Four and a half years ago, there were just a few of us who spoke up for even moderate fat acceptance (and if you read the comments – which I don’t actually recommend – I was being embarrassingly moderate and conciliatory).

In four and a half years the number of people talking fat and politics at feministe and feministe adjacent spaces has increased exponentially. Every person who says “I’m fat and there’s no shame in that”, makes it a little easier for the next person.

Everyone of those people talking fat and politics, at Feministe and elsewhere, owes a debt of eldership to Judy Freespirit. She died today, during the holiest time of the Jewish year, and her name will be remembered as a blessing. There will be a public memorial for her sometime in October, and we’ll announce it here.


by Judy Freespirit and Aldebaran

1. WE believe that fat people are fully entitled to human respect and recognition.

2. WE are angry at mistreatment by commercial and sexist interests. These have exploited our bodies as objects of ridicule, thereby creating an immensely profitable market selling the false promise of avoidance of, or relief from, that ridicule.

3. WE see our struggle as allied with the struggles of other oppressed groups against classism, racism, sexism, ageism, financial exploitation, imperialism and the like.

4. WE demand equal rights for fat people in all aspects of life, as promised in the Constitution of the United States. We demand equal access to goods and services in the public domain, and an end to discrimination against us in the areas of employment, education, public facilities and health services.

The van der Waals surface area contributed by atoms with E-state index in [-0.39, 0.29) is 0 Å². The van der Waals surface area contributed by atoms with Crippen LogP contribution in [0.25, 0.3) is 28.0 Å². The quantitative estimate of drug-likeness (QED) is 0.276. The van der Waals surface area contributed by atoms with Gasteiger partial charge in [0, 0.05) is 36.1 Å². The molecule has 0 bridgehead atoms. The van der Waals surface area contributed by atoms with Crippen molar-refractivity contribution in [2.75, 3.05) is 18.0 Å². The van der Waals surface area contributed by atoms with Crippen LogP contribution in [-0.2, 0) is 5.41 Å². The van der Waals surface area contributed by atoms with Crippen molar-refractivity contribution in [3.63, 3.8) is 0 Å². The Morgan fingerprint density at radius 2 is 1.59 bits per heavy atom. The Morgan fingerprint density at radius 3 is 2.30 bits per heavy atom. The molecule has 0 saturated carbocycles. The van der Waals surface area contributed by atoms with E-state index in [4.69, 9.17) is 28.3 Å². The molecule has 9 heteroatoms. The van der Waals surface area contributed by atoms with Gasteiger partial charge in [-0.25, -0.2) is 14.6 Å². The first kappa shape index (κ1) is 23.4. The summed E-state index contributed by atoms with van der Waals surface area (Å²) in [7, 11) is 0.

5. WE single out as our special enemies the so-called “reducing” industries. These include diet clubs, reducing salons, fat farms, diet doctors, diet books, diet foods and food supplements, surgical procedures, appetite suppressants, drugs and gadgetry such as wraps and “reducing machines”.

WE demand that they take responsibility for their false claims, acknowledge that their products are harmful to the public health, and publish long-term studies proving any statistical efficacy of their products. We make this demand knowing that over 99% of all weight loss programs, when evaluated over a five-year period, fail utterly, and also knowing the extreme proven harmfulness of frequent large changes in weight.

6. WE repudiate the mystified “science” which falsely claims that we are unfit. It has both caused and upheld discrimination against us, in collusion with the financial interests of insurance companies, the fashion and garment industries, reducing industries, the food and drug industries, and the medical and psychiatric establishment.

7. WE refuse to be subjugated to the interests of our enemies. We fully intend to reclaim power over our bodies and our lives. We commit ourselves to pursue these goals together.


By Judy Freespirit and Aldebaran
November, 1973

Originally Published by the Fat Underground,
Los Angeles, California USA

Presented as a public service by Largesse, the Network for Size Esteem. (Largesse’s website appears to be no longer active.)

This document may be freely copied and distributed in its entirety for non-commercial use in promoting size diversity empowerment, provided this statement is included.

I copied it directly from JeanC.